Space Roar is the fanciful name given to a Universe-wide phenomenon that, so far, defies any explanation as to what it is or what's causing it. Before we look into it more deeply, here's a bit of background.
A lot of you may know this already, but it does need clarifying. The heading "electromagnetic waves" includes light, radio, X-ray, gamma ray, infra-red and ultra-violet. They're all essentially the same thing. The only thing that defines them is their wavelength. So, if the wavelength of a light wave were stretched sufficiently, it would turn into a radio wave.
Now, light from the most distant galaxies - those right on the edge of the observable Universe - sets off towards us, but, due to a combination of the distance involved and the expansion of the Universe, the wavelengths become stretched as they travel over immense distances and arrive at Earth as radio waves.
Thus, these unbelievably distant galaxies cannot be seen as light; they can, however, be heard by radio telescopes.
This is an acronym for Absolute Radiometer for Cosmology, Astrophysics and Diffuse Emission, no less. It was a NASA project in 2006 and involved a canister containing seven radiometers tethered to a balloon that reached an altitude of 120,000 feet.
The idea was, specifically, to monitor radio emissions from the most distant galaxies, without the interference of Earth's atmosphere. It's generally known that, the further out into the Universe you look, the further back in time you will be seeing, so ARCADE would be listening to conditions shortly after the Big Bang.
What was actually heard was something totally unexpected. Permeating the Universe was a strong radio hiss, about six times more powerful than anyone expected. No-one knew what it was or what was causing it. This was eventually christened "Space Roar" and remains one of the "Great Unsolved Problems in Physics".
Another downside to this phenomenon is that the hiss effectively masked the faint radio emissions from those distant galaxies - which was the original point of the mission.
The short answer to that is, nothing in the known Universe has the potential to generate a radio signal of such power. Even if the entire Universe was crammed full of radio galaxies, it still wouldn't come close to the strength of the Space Roar. As the head of the ARCADE team, Dr Alan Kogurt, put it: "The energy alone that could generate this level of signal is incomprehensible".
There has been a theory put forward that would explain the strength of the radio hiss, but, before we reach that, we need to consider a few other things, to set the scene. I expect you'll wonder where this is leading, but stay with me.
This is a mathematical exercise developed, in 1970, by British scientist John Conway. The universe of the game was an infinite two-dimensional grid of squares, or "cells", which existed in two possible states - alive or dead.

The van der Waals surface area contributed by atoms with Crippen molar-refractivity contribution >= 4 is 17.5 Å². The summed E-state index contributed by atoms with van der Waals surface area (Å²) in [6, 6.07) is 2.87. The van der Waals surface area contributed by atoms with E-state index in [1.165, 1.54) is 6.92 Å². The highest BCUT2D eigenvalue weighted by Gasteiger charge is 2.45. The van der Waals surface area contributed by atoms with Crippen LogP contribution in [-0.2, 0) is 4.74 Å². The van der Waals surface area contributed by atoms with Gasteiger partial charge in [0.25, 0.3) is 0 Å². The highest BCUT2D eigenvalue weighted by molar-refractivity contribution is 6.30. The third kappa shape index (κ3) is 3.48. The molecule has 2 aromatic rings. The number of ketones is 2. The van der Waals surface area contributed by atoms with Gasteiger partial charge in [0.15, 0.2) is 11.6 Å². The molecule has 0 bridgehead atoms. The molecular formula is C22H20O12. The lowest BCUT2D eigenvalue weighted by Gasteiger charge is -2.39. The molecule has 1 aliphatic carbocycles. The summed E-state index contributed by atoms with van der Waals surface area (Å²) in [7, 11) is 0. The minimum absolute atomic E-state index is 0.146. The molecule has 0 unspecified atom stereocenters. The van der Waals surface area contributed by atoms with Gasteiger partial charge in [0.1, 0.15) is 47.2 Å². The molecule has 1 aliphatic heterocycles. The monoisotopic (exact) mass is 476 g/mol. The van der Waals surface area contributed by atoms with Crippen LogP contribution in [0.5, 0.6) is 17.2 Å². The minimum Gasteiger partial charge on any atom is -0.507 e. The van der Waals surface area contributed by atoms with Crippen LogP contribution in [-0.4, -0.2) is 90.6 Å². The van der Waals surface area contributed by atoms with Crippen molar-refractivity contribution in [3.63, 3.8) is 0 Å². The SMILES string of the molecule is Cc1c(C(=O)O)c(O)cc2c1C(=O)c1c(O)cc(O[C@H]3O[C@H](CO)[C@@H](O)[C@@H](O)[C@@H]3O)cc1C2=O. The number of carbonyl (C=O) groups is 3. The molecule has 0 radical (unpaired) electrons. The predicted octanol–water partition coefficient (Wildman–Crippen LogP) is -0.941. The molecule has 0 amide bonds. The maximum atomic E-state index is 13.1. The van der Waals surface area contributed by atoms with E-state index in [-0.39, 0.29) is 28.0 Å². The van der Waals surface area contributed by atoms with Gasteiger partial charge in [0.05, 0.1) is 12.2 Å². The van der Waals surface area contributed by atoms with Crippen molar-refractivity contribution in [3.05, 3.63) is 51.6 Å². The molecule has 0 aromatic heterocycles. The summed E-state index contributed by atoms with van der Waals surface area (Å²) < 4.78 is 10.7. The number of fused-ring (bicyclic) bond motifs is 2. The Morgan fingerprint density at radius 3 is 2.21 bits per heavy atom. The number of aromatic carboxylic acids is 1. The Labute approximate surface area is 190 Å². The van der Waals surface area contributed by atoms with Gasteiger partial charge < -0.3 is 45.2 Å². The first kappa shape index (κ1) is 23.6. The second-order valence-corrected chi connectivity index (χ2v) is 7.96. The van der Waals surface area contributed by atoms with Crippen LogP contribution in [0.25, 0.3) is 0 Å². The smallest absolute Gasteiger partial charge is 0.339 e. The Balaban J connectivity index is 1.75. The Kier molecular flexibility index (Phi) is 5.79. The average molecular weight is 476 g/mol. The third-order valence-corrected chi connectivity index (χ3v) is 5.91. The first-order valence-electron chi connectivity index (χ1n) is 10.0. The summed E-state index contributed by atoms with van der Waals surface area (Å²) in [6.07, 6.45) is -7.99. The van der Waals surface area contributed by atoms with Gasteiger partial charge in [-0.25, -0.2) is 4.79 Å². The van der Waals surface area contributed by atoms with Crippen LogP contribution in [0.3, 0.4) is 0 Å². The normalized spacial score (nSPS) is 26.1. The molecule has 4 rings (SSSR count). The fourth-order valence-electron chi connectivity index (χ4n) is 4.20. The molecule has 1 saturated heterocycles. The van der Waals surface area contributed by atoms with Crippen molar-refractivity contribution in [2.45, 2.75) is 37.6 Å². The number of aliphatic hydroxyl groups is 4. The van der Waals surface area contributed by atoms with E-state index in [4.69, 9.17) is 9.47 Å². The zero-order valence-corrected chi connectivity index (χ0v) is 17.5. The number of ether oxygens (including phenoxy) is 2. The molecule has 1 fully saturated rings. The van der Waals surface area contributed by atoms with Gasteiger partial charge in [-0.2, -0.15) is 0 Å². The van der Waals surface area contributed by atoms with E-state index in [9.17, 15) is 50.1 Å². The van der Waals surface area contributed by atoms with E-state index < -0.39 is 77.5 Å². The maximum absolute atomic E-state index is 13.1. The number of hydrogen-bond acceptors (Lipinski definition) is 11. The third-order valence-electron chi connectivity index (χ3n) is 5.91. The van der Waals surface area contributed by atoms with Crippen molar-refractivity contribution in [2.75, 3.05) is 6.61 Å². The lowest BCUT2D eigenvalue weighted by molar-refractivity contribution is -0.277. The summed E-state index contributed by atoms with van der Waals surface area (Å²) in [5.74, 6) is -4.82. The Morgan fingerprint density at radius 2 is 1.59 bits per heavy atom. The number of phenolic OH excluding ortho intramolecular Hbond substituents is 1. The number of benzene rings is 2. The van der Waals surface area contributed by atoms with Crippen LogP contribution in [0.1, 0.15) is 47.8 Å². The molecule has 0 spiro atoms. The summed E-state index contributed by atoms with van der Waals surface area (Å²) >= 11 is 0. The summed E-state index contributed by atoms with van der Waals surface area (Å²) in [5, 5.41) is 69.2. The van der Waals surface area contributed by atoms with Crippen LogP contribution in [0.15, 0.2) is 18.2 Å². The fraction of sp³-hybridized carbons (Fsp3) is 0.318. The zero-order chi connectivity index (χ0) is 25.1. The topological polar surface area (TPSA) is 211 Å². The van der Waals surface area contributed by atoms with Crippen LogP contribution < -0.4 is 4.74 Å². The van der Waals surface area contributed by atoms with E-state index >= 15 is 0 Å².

There were four rules in this universe:
1. A live cell having fewer than two live neighbours dies.
2. A live cell with two or three live neighbours lives on.
3. A live cell with more than three live neighbours dies.
4. A dead cell with three live neighbours becomes alive.
The idea was to set this in motion, then sit back and watch the results. From the grid's initial state, you'd expect the development of it to be pretty chaotic, but, due to the set of very exact rules, regular patterns start to emerge.
John Conway's "Game of Life" is an example of something called a "cellular automaton".
Some physicists have proposed the idea that the whole Universe could actually be (in principle at least) a gigantic cellular automaton. A branch of science known as "digital physics" has emerged to describe it.
It suggests that a simple computer program is all that is necessary to evolve a universe such as the one we inhabit. The sub-atomic particles from which everything is made are likened to simple computer "bits". A quantum shift of a particle from one state to another is compared to a "bit" changing value (for example going from 0 to 1).
This idea also includes the potential of other universes (the "multiverse").
I know this is weird, but read on...
I'm finally getting to that. The automaton Universe idea is comparable in some ways to M-theory (a special branch of string theory), which also allows for the existence of alternate universes.
Within that context, three hypotheses have been proposed by American physicist David Brown. 1, the maximum length of an electromagnetic wave is the Planck length multiplied by the Fredkin-Wolfram constant (a constant associated with the cellular automaton idea). 2, M-theory actually describes the Universal cellular automaton. 3, real photons are constantly leaving our Universe to enter an alternative one, being replaced with virtual photons coming the other way.
One of the possible consequences from these three suppositions is that, over cosmological time, the percentage of real matter would decrease and the percentage of virtual matter (or dark matter) would increase.
So, in the very early Universe (which ARCADE was attempting to monitor), there was a much greater amount of real matter than there is now. This would result in much more powerful radio noise, which is what the probe found. This would account for the Space Roar.
If this is the case, it would also imply that the Universe is, indeed, a huge computer.